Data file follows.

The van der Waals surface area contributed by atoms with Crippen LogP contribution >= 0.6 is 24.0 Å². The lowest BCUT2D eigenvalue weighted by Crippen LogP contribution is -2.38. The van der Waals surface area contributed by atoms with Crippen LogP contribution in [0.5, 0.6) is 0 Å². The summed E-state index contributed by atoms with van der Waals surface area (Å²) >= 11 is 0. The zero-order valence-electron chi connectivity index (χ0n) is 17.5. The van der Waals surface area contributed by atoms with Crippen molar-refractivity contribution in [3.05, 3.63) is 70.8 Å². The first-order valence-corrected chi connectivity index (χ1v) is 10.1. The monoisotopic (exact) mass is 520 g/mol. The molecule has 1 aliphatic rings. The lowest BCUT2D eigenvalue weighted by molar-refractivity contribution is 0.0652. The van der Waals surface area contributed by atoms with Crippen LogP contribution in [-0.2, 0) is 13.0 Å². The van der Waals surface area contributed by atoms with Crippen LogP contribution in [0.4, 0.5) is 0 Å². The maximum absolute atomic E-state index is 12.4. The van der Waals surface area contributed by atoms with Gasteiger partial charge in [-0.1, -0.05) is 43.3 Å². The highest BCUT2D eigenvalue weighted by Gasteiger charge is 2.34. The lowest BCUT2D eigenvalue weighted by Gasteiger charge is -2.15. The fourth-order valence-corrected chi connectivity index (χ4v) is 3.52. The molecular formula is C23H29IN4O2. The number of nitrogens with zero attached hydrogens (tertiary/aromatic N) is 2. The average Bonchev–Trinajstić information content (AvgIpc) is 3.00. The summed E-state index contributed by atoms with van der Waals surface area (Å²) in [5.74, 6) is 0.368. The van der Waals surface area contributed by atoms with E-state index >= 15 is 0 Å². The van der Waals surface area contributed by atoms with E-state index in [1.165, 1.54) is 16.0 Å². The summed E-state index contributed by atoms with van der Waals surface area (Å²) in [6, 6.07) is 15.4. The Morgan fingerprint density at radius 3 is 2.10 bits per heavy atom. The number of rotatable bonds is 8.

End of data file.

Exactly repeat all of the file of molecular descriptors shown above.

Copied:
The van der Waals surface area contributed by atoms with Crippen LogP contribution >= 0.6 is 24.0 Å². The lowest BCUT2D eigenvalue weighted by Crippen LogP contribution is -2.38. The van der Waals surface area contributed by atoms with Crippen LogP contribution in [0.5, 0.6) is 0 Å². The summed E-state index contributed by atoms with van der Waals surface area (Å²) >= 11 is 0. The zero-order valence-electron chi connectivity index (χ0n) is 17.5. The van der Waals surface area contributed by atoms with Crippen molar-refractivity contribution in [3.05, 3.63) is 70.8 Å². The first-order valence-corrected chi connectivity index (χ1v) is 10.1. The monoisotopic (exact) mass is 520 g/mol. The molecule has 1 aliphatic rings. The lowest BCUT2D eigenvalue weighted by molar-refractivity contribution is 0.0652. The van der Waals surface area contributed by atoms with Crippen LogP contribution in [-0.2, 0) is 13.0 Å². The van der Waals surface area contributed by atoms with Crippen LogP contribution in [0.4, 0.5) is 0 Å². The maximum absolute atomic E-state index is 12.4. The van der Waals surface area contributed by atoms with Gasteiger partial charge in [-0.1, -0.05) is 43.3 Å². The highest BCUT2D eigenvalue weighted by Gasteiger charge is 2.34. The lowest BCUT2D eigenvalue weighted by Gasteiger charge is -2.15. The fourth-order valence-corrected chi connectivity index (χ4v) is 3.52. The molecular formula is C23H29IN4O2. The number of nitrogens with zero attached hydrogens (tertiary/aromatic N) is 2. The average Bonchev–Trinajstić information content (AvgIpc) is 3.00. The summed E-state index contributed by atoms with van der Waals surface area (Å²) in [5.74, 6) is 0.368. The van der Waals surface area contributed by atoms with E-state index >= 15 is 0 Å². The van der Waals surface area contributed by atoms with E-state index in [1.165, 1.54) is 16.0 Å². The summed E-state index contributed by atoms with van der Waals surface area (Å²) in [6, 6.07) is 15.4. The Morgan fingerprint density at radius 3 is 2.10 bits per heavy atom. The number of rotatable bonds is 8.